Bathsheba was lonely and miserable now; not lonelier actually than she had been before her marriage, but her loneliness then was to that of the present time as the solitude of a mountain is to the solitude of a cave.
—Thomas Hardy, Far from the Madding Crowd, Chapter XLIII
Once again, in the chief aim of figurative language, to provide a gauge where there is no measure apparent, Hardy triumphs. The idea of a quantitative measure of solitude is perhaps a bit far-fetched, but this qualitative comparison really illuminates Bathsheba’s plight.
She is going to sleep on the night that Fanny’s body has been staged at her house for burial in the morning; naturally, the presence so close of Fanny, her husband’s great shame, has set her mind uneasy.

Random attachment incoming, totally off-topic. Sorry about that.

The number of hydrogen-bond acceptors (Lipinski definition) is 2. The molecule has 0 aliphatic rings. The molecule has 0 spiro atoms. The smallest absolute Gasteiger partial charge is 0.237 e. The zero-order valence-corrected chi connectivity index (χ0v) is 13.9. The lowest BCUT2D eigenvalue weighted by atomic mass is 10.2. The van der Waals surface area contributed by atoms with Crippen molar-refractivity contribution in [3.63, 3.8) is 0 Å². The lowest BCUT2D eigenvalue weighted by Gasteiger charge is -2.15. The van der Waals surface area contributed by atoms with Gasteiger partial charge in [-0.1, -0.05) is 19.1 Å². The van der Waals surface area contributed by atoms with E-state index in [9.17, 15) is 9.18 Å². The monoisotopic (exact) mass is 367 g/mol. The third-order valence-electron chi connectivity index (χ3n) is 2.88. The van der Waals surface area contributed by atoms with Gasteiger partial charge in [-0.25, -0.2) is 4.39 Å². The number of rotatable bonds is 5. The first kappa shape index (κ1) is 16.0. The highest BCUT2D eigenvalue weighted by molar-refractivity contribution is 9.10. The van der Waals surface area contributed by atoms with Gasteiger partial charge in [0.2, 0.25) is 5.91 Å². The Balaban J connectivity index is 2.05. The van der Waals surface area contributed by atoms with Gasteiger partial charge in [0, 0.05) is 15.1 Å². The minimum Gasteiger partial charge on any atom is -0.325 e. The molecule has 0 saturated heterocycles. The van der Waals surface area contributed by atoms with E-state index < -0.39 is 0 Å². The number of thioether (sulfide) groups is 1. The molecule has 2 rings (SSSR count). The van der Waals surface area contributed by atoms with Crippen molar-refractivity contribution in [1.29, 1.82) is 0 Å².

Yesterday I posted a passage about Bathsheba’s regrets over getting married in the first place. This quick line, a couple short chapters later, provides a kind of coda to those feelings, which from this later vantage, seem written at a different level of calm and tranquility. Obviously, part of novel-writing is to maintain the characters’ inner monologues consistently; once again, Hardy proves masterful. In the prior quote, Bathsheba indulges her native standoffishness, which the reader can easily compare to the solitude of a hermit on a mountain: she sees all around yet chooses to absent herself. With the quote above, Hardy throws this present loneliness into another domain altogether: the loneliness of someone whose soul feels truly lost.